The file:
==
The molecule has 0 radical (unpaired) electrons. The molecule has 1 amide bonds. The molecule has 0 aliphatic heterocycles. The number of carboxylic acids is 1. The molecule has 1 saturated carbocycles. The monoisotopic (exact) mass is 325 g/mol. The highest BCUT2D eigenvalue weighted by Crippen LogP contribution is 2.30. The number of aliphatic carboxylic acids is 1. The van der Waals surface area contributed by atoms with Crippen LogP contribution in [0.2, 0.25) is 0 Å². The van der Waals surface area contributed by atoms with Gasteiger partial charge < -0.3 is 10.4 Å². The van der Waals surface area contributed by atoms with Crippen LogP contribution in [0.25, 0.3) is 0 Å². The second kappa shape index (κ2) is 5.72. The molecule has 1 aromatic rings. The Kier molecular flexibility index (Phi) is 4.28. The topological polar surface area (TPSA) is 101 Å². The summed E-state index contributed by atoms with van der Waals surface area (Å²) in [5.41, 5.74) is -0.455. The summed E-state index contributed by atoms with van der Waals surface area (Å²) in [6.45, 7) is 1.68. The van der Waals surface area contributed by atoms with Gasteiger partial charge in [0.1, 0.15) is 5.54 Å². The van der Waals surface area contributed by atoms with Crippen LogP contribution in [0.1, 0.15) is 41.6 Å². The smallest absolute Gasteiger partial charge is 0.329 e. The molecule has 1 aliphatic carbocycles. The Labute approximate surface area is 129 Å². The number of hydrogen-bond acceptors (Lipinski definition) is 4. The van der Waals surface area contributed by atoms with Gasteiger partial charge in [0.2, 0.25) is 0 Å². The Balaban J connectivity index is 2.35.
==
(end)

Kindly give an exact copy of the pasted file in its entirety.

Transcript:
The molecule has 0 radical (unpaired) electrons. The molecule has 1 amide bonds. The molecule has 0 aliphatic heterocycles. The number of carboxylic acids is 1. The molecule has 1 saturated carbocycles. The monoisotopic (exact) mass is 325 g/mol. The highest BCUT2D eigenvalue weighted by Crippen LogP contribution is 2.30. The number of aliphatic carboxylic acids is 1. The van der Waals surface area contributed by atoms with Crippen LogP contribution in [0.2, 0.25) is 0 Å². The van der Waals surface area contributed by atoms with Gasteiger partial charge < -0.3 is 10.4 Å². The van der Waals surface area contributed by atoms with Crippen LogP contribution in [0.25, 0.3) is 0 Å². The second kappa shape index (κ2) is 5.72. The molecule has 1 aromatic rings. The Kier molecular flexibility index (Phi) is 4.28. The topological polar surface area (TPSA) is 101 Å². The summed E-state index contributed by atoms with van der Waals surface area (Å²) in [5.41, 5.74) is -0.455. The summed E-state index contributed by atoms with van der Waals surface area (Å²) in [6.45, 7) is 1.68. The van der Waals surface area contributed by atoms with Gasteiger partial charge in [0.1, 0.15) is 5.54 Å². The van der Waals surface area contributed by atoms with Crippen LogP contribution in [0.1, 0.15) is 41.6 Å². The smallest absolute Gasteiger partial charge is 0.329 e. The molecule has 1 aliphatic carbocycles. The Labute approximate surface area is 129 Å². The number of hydrogen-bond acceptors (Lipinski definition) is 4. The van der Waals surface area contributed by atoms with Gasteiger partial charge in [0.2, 0.25) is 0 Å². The Balaban J connectivity index is 2.35.